If you are looking for the latest headlines in England politics, there are a number of things that you should know. Today, there’s a grenade-throwing Boris Johnson in Parliament, a plan to suspend Parliament and force through a no-deal Brexit, a Science minister quits over a COVID-19 pandemic, and cyclists could be forced to carry insurance and registration plates.
Boris Johnson pictured throwing grenades
The former Tory leader of the UK was pictured in full military gear – and throwing grenades. Boris Johnson was visiting the UK to speak to a contingent of Ukrainian troops currently in training in the North Yorkshire region. In a visit which coincided with the 150th day of the bloody invasion by Vladimir Putin, Boris Johnson was pictured donning full camouflage and tactical headphones. He was also pictured sitting in the cockpit of a Typhoon fighter jet, surrounded by a range of weapons.
Parliament suspended to force through no-deal Brexit
Prime Minister Boris Johnson has announced plans to suspend Parliament to force through a no-deal Brexit on October 14. This would severely limit the parliamentary time available before the Oct. 31 Brexit deadline. Johnson confirmed the move to Parliament after lawmakers returned from their summer break. The suspension of Parliament would not be the first time this has happened. The suspension of Parliament could also delay the Queen’s Speech, a document that will outline the government’s post-Brexit plans.
Science ministers quit after COVID-19 pandemic
The COVID-19 pandemic has triggered a major political crisis that has posed health, economic, and social challenges. Its origins in a novel coronavirus developed into a world pandemic, which closed schools for more than a billion students in spring 2020. By the time the pandemic hit almost every country in November, it had already affected 50 million people in at least fifty countries. The virus has now killed more than 1.25 million people worldwide, and governments have locked down nearly half of the world’s population in strong containment measures.
Cyclists could be forced to have registration plates and insurance
A new plan has been proposed to make it mandatory for English cyclists to have registration plates and insurance. This could increase the chances of cyclists being seen on the roads. Cyclists who break the law could be given fines and penalty points. The new laws would also force cyclists to adhere to speed limits. This measure could be the start of a crackdown on reckless riders. There are also plans to make cyclists follow the same drink-drive limits as motorists.
Labour leader outlines his party’s policies
Labour leader outlines party’s policies in English political news: The plan to freeze energy bills would cost PS44 billion a year. He would fund it with a windfall tax on oil companies in the North Sea. It has already received mixed reviews in the media, with one describing it as a “Starmer chimera” and the other saying that it is a step in the wrong direction.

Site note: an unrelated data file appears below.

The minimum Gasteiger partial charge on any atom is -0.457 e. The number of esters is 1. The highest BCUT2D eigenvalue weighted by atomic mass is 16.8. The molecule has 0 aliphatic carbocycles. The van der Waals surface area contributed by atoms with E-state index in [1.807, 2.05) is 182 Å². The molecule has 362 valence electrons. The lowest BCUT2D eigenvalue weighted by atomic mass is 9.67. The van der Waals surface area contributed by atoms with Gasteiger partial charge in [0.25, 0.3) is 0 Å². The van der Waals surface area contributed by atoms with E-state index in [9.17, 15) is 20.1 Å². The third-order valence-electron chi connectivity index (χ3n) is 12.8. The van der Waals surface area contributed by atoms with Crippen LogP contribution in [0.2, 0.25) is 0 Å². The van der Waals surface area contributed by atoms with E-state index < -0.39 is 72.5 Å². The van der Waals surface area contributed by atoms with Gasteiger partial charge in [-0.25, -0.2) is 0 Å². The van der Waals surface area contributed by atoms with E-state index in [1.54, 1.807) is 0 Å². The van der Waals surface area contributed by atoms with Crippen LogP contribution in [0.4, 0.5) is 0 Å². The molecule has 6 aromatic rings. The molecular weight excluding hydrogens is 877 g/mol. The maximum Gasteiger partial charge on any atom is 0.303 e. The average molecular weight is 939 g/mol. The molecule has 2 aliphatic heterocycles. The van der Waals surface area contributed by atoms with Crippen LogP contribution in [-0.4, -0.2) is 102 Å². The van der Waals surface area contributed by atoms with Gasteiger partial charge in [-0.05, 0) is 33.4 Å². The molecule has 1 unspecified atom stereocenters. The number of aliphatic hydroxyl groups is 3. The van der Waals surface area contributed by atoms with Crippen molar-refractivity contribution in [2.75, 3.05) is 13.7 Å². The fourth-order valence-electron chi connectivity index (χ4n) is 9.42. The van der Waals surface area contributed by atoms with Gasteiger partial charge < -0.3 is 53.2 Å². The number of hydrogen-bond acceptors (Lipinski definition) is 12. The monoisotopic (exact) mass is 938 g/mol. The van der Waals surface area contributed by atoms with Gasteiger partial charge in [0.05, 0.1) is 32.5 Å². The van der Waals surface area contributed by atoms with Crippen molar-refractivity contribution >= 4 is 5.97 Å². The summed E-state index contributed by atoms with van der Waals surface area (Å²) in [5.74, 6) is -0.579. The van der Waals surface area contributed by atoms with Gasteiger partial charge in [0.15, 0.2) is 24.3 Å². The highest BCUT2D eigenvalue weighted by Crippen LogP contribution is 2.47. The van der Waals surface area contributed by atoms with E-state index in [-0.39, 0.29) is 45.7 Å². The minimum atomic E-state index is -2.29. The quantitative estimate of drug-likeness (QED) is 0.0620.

David Cameron resigns after turbulent referendum on UK’s membership of the European Union
British Prime Minister David Cameron has resigned after the nation voted to leave the European Union. The decision comes hours after the prime minister spoke to global aerospace executives at the Farnborough airshow and announced his resignation. The UK stock market plunges on the news, and the pound hits a 31-year low. Nevertheless, the British Prime Minister said he would not trigger the process before his resignation is announced by September.
David Cameron booed at Queen’s jubilee thanksgiving service
The prime minister was booed by some churchgoers at the Queen’s jubilee thankstaking service at St Paul’s Cathedral. Boris Johnson and wife Carrie were greeted by boos as they arrived. Despite the booing, the couple made their way into the church. Some spectators even applauded them as they ascended the stairs.
SNP membership surges to over 100,000 in the UK after the referendum defeat
The SNP’s recent election victory has seen membership rise dramatically, with new members primarily on the radical left. This surge of radical left-wingers is unsettling to the party’s more conservative members, who have become increasingly impatient with the prospect of another independence plebiscite. At the same time, the influx of new members is expected to bolster the party’s campaigning machine.
Conservative political news in England is a mixed bag. Despite the recent general election, the Conservative Party has suffered a series of bruising defeats, including in Chesham and Amersham, a well-off northwest London district. The loss was widely interpreted as a backlash against Boris Johnson, the foreign secretary, who is infamous for his divisive politics and tax-and-spend policies. Boris Johnson has promised to improve the economy and “level the playing field” in northern England, but some analysts are concerned that his policies will lead to a fracturing of support from traditional Tories, particularly in the south.